However, if the Wellington bid is a strong one and there aren’t enough complying bids from Australia to form a league, BA won’t have the luxury of knocking back teams. After all, nothing could be worse for Australian basketball than not having a national competition at all.

Titanic task looms for seasick league

 

 

Basketball in Australia appears to be a rudderless ship sailing though the most challenging waters it has seen. With an iceberg looming big enough to have Leonardo DiCaprio and Kate Winslet digesting bricks, the next few months will determine whether the ship hits or misses.

 

With 2009 now here, just ten months remain until the New NBL is meant to tip-off. Make that eight months if you include pre-season games. Yet, all we have on the radar is fog, rather than a clear vision. The fact that we still refer to the league as the “New NBL” is indicative of the slow going, with the interim board still procrastinating over whether there should be a name change, let alone what a new name may be.

 

There is also the small issue of who will be competing in the new league. When the Commercial Reform of Basketball in Australia: Statement of future directions was released last September, it concluded with the following timeline:

 

5. NEXT STEPS

 

September 12                  Interim Board Report circulated

September 17-30             Consultation with stakeholders

October 11                       Meetings of BA/NBL stakeholders to adopt recommendations for reform

November                        Business Plan and KPI’s agreed to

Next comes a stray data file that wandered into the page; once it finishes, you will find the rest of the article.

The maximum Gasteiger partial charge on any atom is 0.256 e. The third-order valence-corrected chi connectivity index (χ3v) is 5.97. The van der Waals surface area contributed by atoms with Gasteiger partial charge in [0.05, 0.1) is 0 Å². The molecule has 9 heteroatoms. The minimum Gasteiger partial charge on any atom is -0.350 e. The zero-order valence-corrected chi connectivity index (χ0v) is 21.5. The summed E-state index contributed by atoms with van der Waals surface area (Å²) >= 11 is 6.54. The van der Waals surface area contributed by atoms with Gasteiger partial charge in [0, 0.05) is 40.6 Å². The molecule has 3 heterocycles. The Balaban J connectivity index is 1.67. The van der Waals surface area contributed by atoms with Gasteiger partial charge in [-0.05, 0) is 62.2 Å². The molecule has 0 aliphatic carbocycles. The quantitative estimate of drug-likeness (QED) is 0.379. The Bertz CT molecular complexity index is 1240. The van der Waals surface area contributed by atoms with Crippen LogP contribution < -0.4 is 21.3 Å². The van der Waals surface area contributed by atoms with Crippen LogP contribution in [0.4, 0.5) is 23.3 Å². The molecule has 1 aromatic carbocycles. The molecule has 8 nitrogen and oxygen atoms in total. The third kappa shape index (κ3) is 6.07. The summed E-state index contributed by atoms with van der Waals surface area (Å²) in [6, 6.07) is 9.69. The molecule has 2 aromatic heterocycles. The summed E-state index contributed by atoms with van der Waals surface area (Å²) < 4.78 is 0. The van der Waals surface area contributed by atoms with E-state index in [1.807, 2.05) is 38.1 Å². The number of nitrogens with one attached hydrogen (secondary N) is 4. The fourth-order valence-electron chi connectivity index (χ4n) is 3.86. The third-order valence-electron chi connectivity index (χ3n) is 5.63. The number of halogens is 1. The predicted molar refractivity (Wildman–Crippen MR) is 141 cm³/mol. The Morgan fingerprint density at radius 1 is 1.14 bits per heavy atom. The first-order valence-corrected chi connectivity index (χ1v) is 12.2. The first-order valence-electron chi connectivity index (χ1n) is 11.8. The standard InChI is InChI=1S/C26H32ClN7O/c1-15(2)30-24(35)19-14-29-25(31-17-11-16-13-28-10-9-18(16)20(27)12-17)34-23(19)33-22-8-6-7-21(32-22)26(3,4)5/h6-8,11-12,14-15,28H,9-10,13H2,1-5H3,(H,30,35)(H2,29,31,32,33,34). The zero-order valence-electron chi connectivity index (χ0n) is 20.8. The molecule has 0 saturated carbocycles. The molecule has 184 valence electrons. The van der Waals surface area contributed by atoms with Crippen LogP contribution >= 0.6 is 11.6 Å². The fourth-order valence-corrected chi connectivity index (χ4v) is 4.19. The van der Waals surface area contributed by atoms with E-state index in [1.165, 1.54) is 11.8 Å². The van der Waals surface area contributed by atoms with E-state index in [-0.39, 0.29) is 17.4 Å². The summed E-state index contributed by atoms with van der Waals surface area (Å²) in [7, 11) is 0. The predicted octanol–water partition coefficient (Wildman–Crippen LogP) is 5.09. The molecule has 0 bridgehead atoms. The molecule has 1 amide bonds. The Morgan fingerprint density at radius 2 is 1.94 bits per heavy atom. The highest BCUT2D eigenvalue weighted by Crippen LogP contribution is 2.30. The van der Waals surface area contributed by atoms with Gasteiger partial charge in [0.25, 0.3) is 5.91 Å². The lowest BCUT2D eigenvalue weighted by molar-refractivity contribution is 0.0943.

November                        Remaining Board positions filled

November/December     Expressions of Interest for teams in the New NBL

November                        Key management appointments process commences

 

 

It’s January 2009 and the important step of accepting expressions of interest from current and prospective team owners is yet to be taken. In fact, the most recent closing date given for applicants was January 16, which appears a pipedream considering the interim board hasn’t even finalised what the criteria for licenses will be. Say the board postpones that date until early February and then takes two weeks to mull over the applications, the composition of the league may not be known until just six months before pre-season games begin, making it extremely difficult for any new clubs hoping to enter the competition, such as a re-born Sydney Kings franchise, to get their houses in order.

 

Nor has the final step of key management appointments occurred. Rather, after the recent resignation of interim CEO Scott Derwin, the leadership waters have only become murkier. Perth forward-cum-managing director Andrew Vlahov had been linked to a role, but instead of hastening his appointment in the wake of Derwin’s departure, Basketball Australia has instead handed the responsibility of getting things moving to Perth CEO Nick Marvin and Townsville CEO Ian Smythe. So after proclaiming independence in November following the empowerment of a new board, Basketball Australia has taken a step backwards and essentially put the future of the game in the hands of a couple of clubs, meaning we are back to where we were prior to the landmark vote.